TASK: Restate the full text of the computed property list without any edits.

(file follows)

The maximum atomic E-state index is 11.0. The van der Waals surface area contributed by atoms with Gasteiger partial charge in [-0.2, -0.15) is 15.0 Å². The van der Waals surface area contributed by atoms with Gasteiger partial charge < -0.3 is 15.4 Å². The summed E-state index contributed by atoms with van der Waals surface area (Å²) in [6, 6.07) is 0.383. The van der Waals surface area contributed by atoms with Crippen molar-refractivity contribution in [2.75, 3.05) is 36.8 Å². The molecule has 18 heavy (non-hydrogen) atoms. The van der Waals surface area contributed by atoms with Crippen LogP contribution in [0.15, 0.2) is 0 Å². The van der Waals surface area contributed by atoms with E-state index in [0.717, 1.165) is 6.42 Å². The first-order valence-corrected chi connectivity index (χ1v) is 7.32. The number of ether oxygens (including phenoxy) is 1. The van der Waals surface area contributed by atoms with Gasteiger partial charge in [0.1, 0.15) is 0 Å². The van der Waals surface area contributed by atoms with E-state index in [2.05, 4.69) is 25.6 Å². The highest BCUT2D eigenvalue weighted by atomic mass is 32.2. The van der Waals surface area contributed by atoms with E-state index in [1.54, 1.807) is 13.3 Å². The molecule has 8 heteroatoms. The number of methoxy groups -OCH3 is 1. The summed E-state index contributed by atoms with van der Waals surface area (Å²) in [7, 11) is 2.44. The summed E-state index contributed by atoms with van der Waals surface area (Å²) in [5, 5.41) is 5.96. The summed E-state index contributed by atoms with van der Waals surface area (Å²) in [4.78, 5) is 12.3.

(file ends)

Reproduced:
The maximum atomic E-state index is 11.0. The van der Waals surface area contributed by atoms with Gasteiger partial charge in [-0.2, -0.15) is 15.0 Å². The van der Waals surface area contributed by atoms with Gasteiger partial charge < -0.3 is 15.4 Å². The summed E-state index contributed by atoms with van der Waals surface area (Å²) in [6, 6.07) is 0.383. The van der Waals surface area contributed by atoms with Crippen molar-refractivity contribution in [2.75, 3.05) is 36.8 Å². The molecule has 18 heavy (non-hydrogen) atoms. The van der Waals surface area contributed by atoms with Crippen LogP contribution in [0.15, 0.2) is 0 Å². The van der Waals surface area contributed by atoms with E-state index in [0.717, 1.165) is 6.42 Å². The first-order valence-corrected chi connectivity index (χ1v) is 7.32. The number of ether oxygens (including phenoxy) is 1. The van der Waals surface area contributed by atoms with Gasteiger partial charge in [0.1, 0.15) is 0 Å². The van der Waals surface area contributed by atoms with E-state index in [2.05, 4.69) is 25.6 Å². The highest BCUT2D eigenvalue weighted by atomic mass is 32.2. The van der Waals surface area contributed by atoms with E-state index in [1.54, 1.807) is 13.3 Å². The molecule has 8 heteroatoms. The number of methoxy groups -OCH3 is 1. The summed E-state index contributed by atoms with van der Waals surface area (Å²) in [7, 11) is 2.44. The summed E-state index contributed by atoms with van der Waals surface area (Å²) in [5, 5.41) is 5.96. The summed E-state index contributed by atoms with van der Waals surface area (Å²) in [4.78, 5) is 12.3.